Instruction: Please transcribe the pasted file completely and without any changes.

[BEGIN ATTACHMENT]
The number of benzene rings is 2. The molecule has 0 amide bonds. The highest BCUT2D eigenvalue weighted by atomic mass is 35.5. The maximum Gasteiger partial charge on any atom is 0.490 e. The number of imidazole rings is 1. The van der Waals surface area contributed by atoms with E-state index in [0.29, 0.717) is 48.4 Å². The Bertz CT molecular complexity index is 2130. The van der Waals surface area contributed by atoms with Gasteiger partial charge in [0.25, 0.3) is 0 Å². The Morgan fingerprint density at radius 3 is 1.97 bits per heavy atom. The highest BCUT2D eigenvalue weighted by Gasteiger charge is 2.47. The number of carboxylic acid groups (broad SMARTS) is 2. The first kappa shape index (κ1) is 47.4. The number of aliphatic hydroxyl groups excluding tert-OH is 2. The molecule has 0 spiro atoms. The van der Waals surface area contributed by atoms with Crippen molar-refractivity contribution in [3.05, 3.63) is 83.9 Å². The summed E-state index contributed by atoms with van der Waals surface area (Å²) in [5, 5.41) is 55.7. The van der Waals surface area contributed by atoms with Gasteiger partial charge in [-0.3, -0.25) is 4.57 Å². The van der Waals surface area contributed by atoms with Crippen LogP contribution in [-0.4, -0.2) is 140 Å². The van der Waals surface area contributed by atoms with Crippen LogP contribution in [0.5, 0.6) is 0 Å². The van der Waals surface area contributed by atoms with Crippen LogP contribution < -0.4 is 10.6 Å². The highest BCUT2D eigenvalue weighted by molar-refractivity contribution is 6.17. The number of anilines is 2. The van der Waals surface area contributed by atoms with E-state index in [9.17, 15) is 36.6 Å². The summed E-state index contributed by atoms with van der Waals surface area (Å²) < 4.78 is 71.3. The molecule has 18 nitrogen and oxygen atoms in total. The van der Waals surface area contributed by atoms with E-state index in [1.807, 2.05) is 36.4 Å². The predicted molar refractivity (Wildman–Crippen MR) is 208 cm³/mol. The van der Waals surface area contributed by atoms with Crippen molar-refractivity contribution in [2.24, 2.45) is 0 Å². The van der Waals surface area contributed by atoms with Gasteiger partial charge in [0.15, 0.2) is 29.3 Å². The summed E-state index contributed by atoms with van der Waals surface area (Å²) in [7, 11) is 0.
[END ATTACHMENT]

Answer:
The number of benzene rings is 2. The molecule has 0 amide bonds. The highest BCUT2D eigenvalue weighted by atomic mass is 35.5. The maximum Gasteiger partial charge on any atom is 0.490 e. The number of imidazole rings is 1. The van der Waals surface area contributed by atoms with E-state index in [0.29, 0.717) is 48.4 Å². The Bertz CT molecular complexity index is 2130. The van der Waals surface area contributed by atoms with Gasteiger partial charge in [0.25, 0.3) is 0 Å². The Morgan fingerprint density at radius 3 is 1.97 bits per heavy atom. The highest BCUT2D eigenvalue weighted by Gasteiger charge is 2.47. The number of carboxylic acid groups (broad SMARTS) is 2. The first kappa shape index (κ1) is 47.4. The number of aliphatic hydroxyl groups excluding tert-OH is 2. The molecule has 0 spiro atoms. The van der Waals surface area contributed by atoms with Crippen molar-refractivity contribution in [3.05, 3.63) is 83.9 Å². The summed E-state index contributed by atoms with van der Waals surface area (Å²) in [5, 5.41) is 55.7. The van der Waals surface area contributed by atoms with Gasteiger partial charge in [-0.3, -0.25) is 4.57 Å². The van der Waals surface area contributed by atoms with Crippen LogP contribution in [-0.4, -0.2) is 140 Å². The van der Waals surface area contributed by atoms with Crippen LogP contribution in [0.5, 0.6) is 0 Å². The van der Waals surface area contributed by atoms with Crippen LogP contribution < -0.4 is 10.6 Å². The highest BCUT2D eigenvalue weighted by molar-refractivity contribution is 6.17. The number of anilines is 2. The van der Waals surface area contributed by atoms with E-state index in [9.17, 15) is 36.6 Å². The summed E-state index contributed by atoms with van der Waals surface area (Å²) < 4.78 is 71.3. The molecule has 18 nitrogen and oxygen atoms in total. The van der Waals surface area contributed by atoms with E-state index in [1.807, 2.05) is 36.4 Å². The predicted molar refractivity (Wildman–Crippen MR) is 208 cm³/mol. The van der Waals surface area contributed by atoms with Crippen molar-refractivity contribution in [2.24, 2.45) is 0 Å². The van der Waals surface area contributed by atoms with Gasteiger partial charge in [0.15, 0.2) is 29.3 Å². The summed E-state index contributed by atoms with van der Waals surface area (Å²) in [7, 11) is 0.